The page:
Exercise and getting outdoors key to fighting seasonal affective disorder
It’s been 30 years since psychiatrists began using the term seasonal affective disorder. As we inch towards the shortest day of the year, a lack of light can lead to what is a debilitating seasonal depression for some people.
According to the American Academy of Family Physicians, about five percent of Americans suffers from this winter depression and another 20 percent have a milder form of this ailment.
Syracuse University Psychological Services Center director Afton Kapuscinski says while there is some conflicting research about the cause, one thing is clear -- our circadian rhythm becomes messed up when fall turns to winter. That’s because as dawn comes later, hormones that maintain sleep stay in our system longer.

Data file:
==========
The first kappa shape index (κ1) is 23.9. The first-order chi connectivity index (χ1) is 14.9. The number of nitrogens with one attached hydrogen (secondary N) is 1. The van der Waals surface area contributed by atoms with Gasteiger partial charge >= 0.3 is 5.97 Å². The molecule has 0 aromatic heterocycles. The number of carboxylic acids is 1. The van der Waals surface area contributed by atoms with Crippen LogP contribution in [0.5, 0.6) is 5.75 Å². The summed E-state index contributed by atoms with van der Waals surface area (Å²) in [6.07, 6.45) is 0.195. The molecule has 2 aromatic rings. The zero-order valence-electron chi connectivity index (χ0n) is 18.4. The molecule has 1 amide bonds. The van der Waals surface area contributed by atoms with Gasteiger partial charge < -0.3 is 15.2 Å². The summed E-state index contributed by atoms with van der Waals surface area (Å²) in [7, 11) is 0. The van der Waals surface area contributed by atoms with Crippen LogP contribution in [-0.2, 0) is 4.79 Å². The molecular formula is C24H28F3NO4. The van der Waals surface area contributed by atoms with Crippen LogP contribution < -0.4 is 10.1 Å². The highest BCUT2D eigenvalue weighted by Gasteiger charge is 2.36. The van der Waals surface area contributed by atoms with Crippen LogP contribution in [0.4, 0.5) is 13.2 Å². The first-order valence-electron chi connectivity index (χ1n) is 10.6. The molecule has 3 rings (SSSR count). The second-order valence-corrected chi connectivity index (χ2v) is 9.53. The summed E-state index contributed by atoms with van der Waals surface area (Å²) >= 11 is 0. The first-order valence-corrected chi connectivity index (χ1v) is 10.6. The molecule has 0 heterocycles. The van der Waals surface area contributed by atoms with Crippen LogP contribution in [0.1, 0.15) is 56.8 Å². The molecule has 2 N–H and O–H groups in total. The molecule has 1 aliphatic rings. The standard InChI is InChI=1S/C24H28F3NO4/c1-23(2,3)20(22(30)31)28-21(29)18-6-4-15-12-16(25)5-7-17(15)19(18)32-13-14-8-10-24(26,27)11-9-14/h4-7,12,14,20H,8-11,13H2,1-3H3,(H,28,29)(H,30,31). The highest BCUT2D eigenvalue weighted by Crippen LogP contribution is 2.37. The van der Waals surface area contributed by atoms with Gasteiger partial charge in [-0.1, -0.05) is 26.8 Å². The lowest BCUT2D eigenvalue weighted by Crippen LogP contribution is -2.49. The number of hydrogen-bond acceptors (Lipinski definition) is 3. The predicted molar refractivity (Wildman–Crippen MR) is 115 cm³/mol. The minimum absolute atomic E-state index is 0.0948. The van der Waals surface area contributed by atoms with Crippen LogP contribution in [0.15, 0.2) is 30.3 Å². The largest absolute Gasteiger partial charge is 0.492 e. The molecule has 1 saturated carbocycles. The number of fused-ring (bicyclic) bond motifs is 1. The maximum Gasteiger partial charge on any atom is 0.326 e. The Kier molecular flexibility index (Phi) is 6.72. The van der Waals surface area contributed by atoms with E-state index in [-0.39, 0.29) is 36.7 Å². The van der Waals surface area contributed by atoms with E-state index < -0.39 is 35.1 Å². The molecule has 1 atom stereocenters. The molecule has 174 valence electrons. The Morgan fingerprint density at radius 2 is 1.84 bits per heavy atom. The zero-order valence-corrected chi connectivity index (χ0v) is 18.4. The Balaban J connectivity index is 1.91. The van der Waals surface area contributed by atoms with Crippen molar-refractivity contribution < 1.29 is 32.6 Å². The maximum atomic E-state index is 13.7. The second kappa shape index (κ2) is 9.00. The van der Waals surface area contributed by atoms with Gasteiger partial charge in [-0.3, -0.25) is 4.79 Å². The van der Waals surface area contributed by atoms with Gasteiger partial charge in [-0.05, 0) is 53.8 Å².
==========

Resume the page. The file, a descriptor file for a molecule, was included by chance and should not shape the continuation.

"And so what you can imagine is if you have more of those available, one of those is melatonin, which is produced in a gland in the brain. What that causes is someone to feel like they have less energy, be more likely to sleep longer or want to sleep longer,” said Kapuscinski. “And these things are associated with depression.”
Kapuscinski says when these feelings interfere with daily life, that’s the most severe form of seasonal affective disorder, and therapy is recommended.
Doctors can prescribe light therapy and exercise. Kapuscinski says for people who may have a milder form of the winter blues, getting outside in the light, especially earlier in the day, combined with exercise, can also help.
"I would say if someone was trying to manage their own winter blues, then spending time outdoors in the morning hour would be particular. And you could kill two birds with one stone, get the light and the exercise together.”